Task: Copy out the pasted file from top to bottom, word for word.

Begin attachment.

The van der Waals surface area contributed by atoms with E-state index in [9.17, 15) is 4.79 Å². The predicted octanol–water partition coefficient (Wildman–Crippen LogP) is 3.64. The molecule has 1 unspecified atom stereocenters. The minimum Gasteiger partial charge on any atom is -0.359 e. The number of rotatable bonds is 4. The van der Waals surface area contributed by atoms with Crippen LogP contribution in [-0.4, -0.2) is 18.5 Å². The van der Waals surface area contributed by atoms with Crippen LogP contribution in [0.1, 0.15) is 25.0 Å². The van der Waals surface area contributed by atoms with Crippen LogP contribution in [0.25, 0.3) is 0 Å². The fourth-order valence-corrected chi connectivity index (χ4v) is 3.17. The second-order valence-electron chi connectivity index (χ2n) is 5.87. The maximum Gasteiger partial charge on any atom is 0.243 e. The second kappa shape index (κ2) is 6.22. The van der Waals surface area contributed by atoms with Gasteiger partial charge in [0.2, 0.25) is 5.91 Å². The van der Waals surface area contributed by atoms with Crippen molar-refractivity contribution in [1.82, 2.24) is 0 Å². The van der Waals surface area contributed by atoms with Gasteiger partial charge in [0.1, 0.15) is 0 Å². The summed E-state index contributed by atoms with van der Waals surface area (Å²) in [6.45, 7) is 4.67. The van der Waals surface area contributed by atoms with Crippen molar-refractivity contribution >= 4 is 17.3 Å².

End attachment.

The van der Waals surface area contributed by atoms with E-state index in [9.17, 15) is 4.79 Å². The predicted octanol–water partition coefficient (Wildman–Crippen LogP) is 3.64. The molecule has 1 unspecified atom stereocenters. The minimum Gasteiger partial charge on any atom is -0.359 e. The number of rotatable bonds is 4. The van der Waals surface area contributed by atoms with Crippen LogP contribution in [-0.4, -0.2) is 18.5 Å². The van der Waals surface area contributed by atoms with Crippen LogP contribution in [0.1, 0.15) is 25.0 Å². The van der Waals surface area contributed by atoms with Crippen LogP contribution in [0.25, 0.3) is 0 Å². The fourth-order valence-corrected chi connectivity index (χ4v) is 3.17. The second-order valence-electron chi connectivity index (χ2n) is 5.87. The maximum Gasteiger partial charge on any atom is 0.243 e. The second kappa shape index (κ2) is 6.22. The van der Waals surface area contributed by atoms with Gasteiger partial charge in [0.2, 0.25) is 5.91 Å². The van der Waals surface area contributed by atoms with Crippen molar-refractivity contribution in [1.82, 2.24) is 0 Å². The van der Waals surface area contributed by atoms with Gasteiger partial charge in [0.1, 0.15) is 0 Å². The summed E-state index contributed by atoms with van der Waals surface area (Å²) in [6.45, 7) is 4.67. The van der Waals surface area contributed by atoms with Crippen molar-refractivity contribution >= 4 is 17.3 Å².